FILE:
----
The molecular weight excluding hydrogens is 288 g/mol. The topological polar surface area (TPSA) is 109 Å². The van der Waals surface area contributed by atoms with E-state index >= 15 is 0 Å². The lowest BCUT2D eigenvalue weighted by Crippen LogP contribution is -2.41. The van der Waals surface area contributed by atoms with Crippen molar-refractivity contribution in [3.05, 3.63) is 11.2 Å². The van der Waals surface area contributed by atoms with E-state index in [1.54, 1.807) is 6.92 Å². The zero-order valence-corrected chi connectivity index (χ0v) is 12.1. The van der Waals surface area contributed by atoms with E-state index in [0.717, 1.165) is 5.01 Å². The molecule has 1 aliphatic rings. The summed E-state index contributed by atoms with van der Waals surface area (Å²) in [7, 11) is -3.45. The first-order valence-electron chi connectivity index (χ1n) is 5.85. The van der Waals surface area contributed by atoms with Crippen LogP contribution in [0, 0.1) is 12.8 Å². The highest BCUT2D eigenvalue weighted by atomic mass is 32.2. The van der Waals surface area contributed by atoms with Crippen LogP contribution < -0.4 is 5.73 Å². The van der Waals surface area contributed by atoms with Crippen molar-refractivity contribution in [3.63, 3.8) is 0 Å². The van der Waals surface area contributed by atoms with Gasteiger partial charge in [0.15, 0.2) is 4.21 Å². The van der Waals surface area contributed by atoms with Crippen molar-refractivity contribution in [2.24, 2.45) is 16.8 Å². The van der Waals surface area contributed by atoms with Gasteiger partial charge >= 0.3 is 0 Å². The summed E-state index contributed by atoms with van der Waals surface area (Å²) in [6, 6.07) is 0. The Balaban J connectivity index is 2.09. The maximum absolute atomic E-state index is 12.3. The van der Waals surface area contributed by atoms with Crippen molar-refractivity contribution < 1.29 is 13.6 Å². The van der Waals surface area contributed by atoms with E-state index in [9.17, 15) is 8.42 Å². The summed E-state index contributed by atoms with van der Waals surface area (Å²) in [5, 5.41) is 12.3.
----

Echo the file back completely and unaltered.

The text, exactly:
The molecular weight excluding hydrogens is 288 g/mol. The topological polar surface area (TPSA) is 109 Å². The van der Waals surface area contributed by atoms with E-state index >= 15 is 0 Å². The lowest BCUT2D eigenvalue weighted by Crippen LogP contribution is -2.41. The van der Waals surface area contributed by atoms with Crippen molar-refractivity contribution in [3.05, 3.63) is 11.2 Å². The van der Waals surface area contributed by atoms with E-state index in [1.54, 1.807) is 6.92 Å². The zero-order valence-corrected chi connectivity index (χ0v) is 12.1. The van der Waals surface area contributed by atoms with E-state index in [0.717, 1.165) is 5.01 Å². The molecule has 1 aliphatic rings. The summed E-state index contributed by atoms with van der Waals surface area (Å²) in [7, 11) is -3.45. The first-order valence-electron chi connectivity index (χ1n) is 5.85. The van der Waals surface area contributed by atoms with Crippen LogP contribution in [0, 0.1) is 12.8 Å². The highest BCUT2D eigenvalue weighted by atomic mass is 32.2. The van der Waals surface area contributed by atoms with Crippen LogP contribution < -0.4 is 5.73 Å². The van der Waals surface area contributed by atoms with Crippen molar-refractivity contribution in [3.63, 3.8) is 0 Å². The van der Waals surface area contributed by atoms with Gasteiger partial charge in [0.15, 0.2) is 4.21 Å². The van der Waals surface area contributed by atoms with Crippen molar-refractivity contribution in [2.24, 2.45) is 16.8 Å². The van der Waals surface area contributed by atoms with Gasteiger partial charge >= 0.3 is 0 Å². The summed E-state index contributed by atoms with van der Waals surface area (Å²) in [6, 6.07) is 0. The Balaban J connectivity index is 2.09. The maximum absolute atomic E-state index is 12.3. The van der Waals surface area contributed by atoms with Crippen molar-refractivity contribution < 1.29 is 13.6 Å². The van der Waals surface area contributed by atoms with E-state index in [9.17, 15) is 8.42 Å². The summed E-state index contributed by atoms with van der Waals surface area (Å²) in [5, 5.41) is 12.3.